Environment

42% of global coal plants are losing money

New wind and solar will be cheaper than 96% of all existing coal by 2030.

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People might be wondering why US coal plants continue to close at record rates, even though there's a supposedly pro-coal regime in Washington.

But the fact is that the economics of coal have fundamentally shifted in recent years.

That's why Spanish coal miners are embracing plans to close their own mines, and why a utility is converting a coal plant into a solar-powered village.

42% of global coal capacity is already unprofitable because of high fuel costs; by 2040 that could reach 72% as existing carbon pricing and air pollution regulations drive up costs while the price of onshore wind and solar power continues to fall; any future regulation would make coal power still more unprofitable.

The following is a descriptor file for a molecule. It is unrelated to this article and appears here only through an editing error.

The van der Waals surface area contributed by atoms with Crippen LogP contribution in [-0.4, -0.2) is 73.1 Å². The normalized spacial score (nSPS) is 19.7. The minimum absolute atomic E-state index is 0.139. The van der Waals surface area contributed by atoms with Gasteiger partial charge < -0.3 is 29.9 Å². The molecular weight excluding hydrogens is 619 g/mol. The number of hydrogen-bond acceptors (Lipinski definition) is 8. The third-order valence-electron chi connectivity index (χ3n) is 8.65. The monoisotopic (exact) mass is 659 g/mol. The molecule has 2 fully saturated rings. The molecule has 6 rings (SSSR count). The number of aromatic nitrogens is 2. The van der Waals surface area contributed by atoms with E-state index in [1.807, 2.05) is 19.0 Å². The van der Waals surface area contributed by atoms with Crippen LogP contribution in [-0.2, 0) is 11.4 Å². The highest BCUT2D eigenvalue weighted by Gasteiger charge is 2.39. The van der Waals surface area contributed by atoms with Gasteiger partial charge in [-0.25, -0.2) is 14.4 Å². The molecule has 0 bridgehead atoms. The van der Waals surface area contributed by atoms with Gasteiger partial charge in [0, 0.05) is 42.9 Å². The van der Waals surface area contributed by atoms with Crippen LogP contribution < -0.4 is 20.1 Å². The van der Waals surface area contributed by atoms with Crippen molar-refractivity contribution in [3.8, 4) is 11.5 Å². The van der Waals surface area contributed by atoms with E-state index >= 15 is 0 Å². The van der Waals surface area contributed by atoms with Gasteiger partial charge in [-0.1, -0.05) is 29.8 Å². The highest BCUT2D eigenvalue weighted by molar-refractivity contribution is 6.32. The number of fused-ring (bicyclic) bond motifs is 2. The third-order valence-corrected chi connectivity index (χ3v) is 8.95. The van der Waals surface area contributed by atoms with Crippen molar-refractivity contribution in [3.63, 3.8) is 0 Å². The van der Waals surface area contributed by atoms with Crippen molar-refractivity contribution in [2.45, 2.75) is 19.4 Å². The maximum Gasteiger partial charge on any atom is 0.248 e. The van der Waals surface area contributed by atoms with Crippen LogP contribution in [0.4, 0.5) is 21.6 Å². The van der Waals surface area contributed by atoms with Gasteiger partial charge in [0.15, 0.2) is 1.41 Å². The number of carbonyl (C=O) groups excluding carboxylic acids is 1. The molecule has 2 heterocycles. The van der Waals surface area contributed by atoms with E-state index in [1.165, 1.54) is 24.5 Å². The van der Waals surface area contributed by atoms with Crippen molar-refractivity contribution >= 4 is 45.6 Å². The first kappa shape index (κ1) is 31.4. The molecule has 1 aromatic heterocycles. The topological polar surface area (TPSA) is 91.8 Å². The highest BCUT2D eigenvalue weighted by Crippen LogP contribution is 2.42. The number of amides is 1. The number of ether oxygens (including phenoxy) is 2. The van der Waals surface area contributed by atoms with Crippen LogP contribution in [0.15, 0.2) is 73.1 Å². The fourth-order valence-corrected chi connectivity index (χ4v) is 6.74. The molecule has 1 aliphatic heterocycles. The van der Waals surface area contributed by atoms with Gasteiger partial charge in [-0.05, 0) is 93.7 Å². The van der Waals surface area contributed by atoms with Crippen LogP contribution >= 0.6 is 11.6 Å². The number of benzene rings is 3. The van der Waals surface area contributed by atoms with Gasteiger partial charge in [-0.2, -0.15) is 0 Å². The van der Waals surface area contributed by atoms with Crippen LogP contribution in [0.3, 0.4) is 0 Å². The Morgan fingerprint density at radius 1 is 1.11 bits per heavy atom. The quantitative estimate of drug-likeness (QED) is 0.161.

If 28% of coal plants are still operating profitably in 2040, it's fair to say that the climate will be well and truly screwed. But in a quick read missed the fact that this analysis applies only to current regulations and carbon pricing regimes.

If our lawmakers actually get their act together and price carbon at a rate that actually accounts for the true economic costs of coal, then it would be game over for this most harmful of fossil fuels. Still, it's encouraging to see the economic tide turning even before such needed legislative action. That's especially the case because such trends have a power to take on a momentum of their own and further drive future investment decisions. Matt Gray, head of power and utilities at Carbon Tracker and co-author of the report, puts it like this:

“The narrative is quickly changing from how much do we invest in new coal capacity to how do we shut down existing capacity in a way that minimises losses. This analysis provides a blueprint for policymakers, investors and civil society.”

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